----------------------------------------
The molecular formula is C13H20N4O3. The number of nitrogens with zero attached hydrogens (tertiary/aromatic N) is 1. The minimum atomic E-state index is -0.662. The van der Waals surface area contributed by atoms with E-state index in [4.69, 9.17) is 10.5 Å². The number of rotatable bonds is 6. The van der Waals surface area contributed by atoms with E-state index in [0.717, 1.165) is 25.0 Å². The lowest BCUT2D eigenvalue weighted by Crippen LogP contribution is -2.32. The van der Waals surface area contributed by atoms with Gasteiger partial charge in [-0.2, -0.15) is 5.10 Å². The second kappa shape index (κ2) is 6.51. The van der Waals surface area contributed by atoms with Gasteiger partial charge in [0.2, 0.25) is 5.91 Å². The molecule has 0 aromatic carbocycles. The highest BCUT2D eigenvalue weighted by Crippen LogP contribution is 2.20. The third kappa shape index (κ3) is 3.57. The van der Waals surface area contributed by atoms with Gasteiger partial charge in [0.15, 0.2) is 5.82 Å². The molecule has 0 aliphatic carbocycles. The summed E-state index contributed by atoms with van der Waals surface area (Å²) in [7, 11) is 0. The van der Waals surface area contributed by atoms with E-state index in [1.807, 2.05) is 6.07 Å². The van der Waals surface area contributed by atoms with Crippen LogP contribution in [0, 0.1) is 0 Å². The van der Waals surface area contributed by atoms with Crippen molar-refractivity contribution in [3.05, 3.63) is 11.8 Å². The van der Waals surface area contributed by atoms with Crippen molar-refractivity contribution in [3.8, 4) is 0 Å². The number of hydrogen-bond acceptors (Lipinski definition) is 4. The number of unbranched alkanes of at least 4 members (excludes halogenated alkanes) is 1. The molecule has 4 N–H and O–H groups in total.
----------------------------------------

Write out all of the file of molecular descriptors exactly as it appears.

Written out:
The molecular formula is C13H20N4O3. The number of nitrogens with zero attached hydrogens (tertiary/aromatic N) is 1. The minimum atomic E-state index is -0.662. The van der Waals surface area contributed by atoms with E-state index in [4.69, 9.17) is 10.5 Å². The number of rotatable bonds is 6. The van der Waals surface area contributed by atoms with E-state index in [0.717, 1.165) is 25.0 Å². The lowest BCUT2D eigenvalue weighted by Crippen LogP contribution is -2.32. The van der Waals surface area contributed by atoms with Gasteiger partial charge in [-0.2, -0.15) is 5.10 Å². The second kappa shape index (κ2) is 6.51. The van der Waals surface area contributed by atoms with Gasteiger partial charge in [0.2, 0.25) is 5.91 Å². The molecule has 0 aromatic carbocycles. The highest BCUT2D eigenvalue weighted by Crippen LogP contribution is 2.20. The third kappa shape index (κ3) is 3.57. The van der Waals surface area contributed by atoms with Gasteiger partial charge in [0.15, 0.2) is 5.82 Å². The molecule has 0 aliphatic carbocycles. The summed E-state index contributed by atoms with van der Waals surface area (Å²) in [7, 11) is 0. The van der Waals surface area contributed by atoms with E-state index in [1.807, 2.05) is 6.07 Å². The van der Waals surface area contributed by atoms with Crippen LogP contribution in [0, 0.1) is 0 Å². The van der Waals surface area contributed by atoms with Crippen molar-refractivity contribution in [3.05, 3.63) is 11.8 Å². The van der Waals surface area contributed by atoms with Crippen molar-refractivity contribution in [3.8, 4) is 0 Å². The number of hydrogen-bond acceptors (Lipinski definition) is 4. The number of unbranched alkanes of at least 4 members (excludes halogenated alkanes) is 1. The molecule has 4 N–H and O–H groups in total.